This option warns about "non-breaking whitespace" characters. These characters can be entered with option-space on Mac computers and have a potential of breaking non-UTF8 web pages.
This option prohibits the use of constructor functions for side-effects. Some people like to call constructor functions without assigning its result to any variable:
There is no advantage in this approach over simply calling
This option suppresses warnings about invalid
Do not use this option unless you're absolutely sure you don't want these checks.
This option enforces the consistency of quotation marks used throughout
your code. It accepts three values:
This option suppresses warnings about variable shadowing i.e. declaring a variable that had been already declared somewhere in the outer scope.
This option prohibits the use of the grouping operator when it is not strictly required. Such usage commonly reflects a misunderstanding of unary operators, for example:
This option prohibits the use of explicitly undeclared variables. This option is very useful for spotting leaking and mistyped variables.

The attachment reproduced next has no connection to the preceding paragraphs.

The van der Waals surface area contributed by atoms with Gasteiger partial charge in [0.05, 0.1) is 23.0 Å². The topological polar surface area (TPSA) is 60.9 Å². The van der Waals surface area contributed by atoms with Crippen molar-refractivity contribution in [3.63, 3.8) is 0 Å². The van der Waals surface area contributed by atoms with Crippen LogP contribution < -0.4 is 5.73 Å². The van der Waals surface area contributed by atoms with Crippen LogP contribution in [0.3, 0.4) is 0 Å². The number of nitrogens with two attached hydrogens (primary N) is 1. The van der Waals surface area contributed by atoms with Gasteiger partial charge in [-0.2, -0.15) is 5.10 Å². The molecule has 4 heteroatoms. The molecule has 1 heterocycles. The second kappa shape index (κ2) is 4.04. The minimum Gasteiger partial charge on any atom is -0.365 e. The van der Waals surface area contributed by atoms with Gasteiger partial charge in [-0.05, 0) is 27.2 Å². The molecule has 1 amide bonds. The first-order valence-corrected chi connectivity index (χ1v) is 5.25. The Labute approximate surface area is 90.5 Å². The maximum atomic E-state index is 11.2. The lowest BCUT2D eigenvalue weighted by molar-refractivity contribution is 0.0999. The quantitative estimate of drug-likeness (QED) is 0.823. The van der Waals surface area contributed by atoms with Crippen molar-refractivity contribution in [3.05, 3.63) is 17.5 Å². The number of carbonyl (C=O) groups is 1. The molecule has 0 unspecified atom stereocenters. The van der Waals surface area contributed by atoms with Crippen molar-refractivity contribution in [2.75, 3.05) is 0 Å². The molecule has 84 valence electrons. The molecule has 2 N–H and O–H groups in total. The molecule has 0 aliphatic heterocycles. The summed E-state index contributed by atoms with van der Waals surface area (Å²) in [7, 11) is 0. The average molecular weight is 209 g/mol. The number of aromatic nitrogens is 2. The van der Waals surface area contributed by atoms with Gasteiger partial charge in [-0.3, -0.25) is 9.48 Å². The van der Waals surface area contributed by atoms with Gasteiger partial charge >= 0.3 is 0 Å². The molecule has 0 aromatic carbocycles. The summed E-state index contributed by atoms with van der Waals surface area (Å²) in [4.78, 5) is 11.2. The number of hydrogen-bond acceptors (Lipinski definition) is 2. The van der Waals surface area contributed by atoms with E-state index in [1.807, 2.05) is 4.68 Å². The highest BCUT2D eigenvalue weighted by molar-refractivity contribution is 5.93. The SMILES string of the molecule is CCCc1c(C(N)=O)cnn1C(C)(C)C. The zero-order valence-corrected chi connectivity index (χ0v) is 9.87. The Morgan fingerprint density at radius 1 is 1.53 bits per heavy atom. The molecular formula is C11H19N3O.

If your variable is defined in another file, you can use the
This option warns when you define and never use your variables. It is very
useful for general code cleanup, especially when used in addition to
In addition to that, this option will warn you about unused global
variables declared via the
This can be set to
When set to true, these options will make JSHint produce fewer warnings about your code.
This option suppresses warnings about the use of assignments in cases
where comparisons are expected. More often than not, code like
You can silence this error on a per-use basis by surrounding the assignment with parenthesis, such as:
This option suppresses warnings about the
This option tells JSHint that your code uses ES3 array elision elements,
or empty elements (for example,
This option suppresses warnings about
This option tells JSHint that your code uses ECMAScript 6 specific syntax. Note that these features are not finalized yet and not all browsers implement them.
This option suppresses warnings about the use of
This option suppresses warnings about the use of expressions where normally you would expect to see assignments or function calls. Most of the time, such code is a typo. However, it is not forbidden by the spec and that's why this warning is optional.
This option suppresses warnings about missing semicolons, but only when the semicolon is omitted for the last statement in a one-line block:
This option suppresses most of the warnings about possibly unsafe line
breakings in your code. It doesn't suppress warnings about comma-first
coding style. To suppress those you have to use
This option suppresses warnings about comma-first coding style: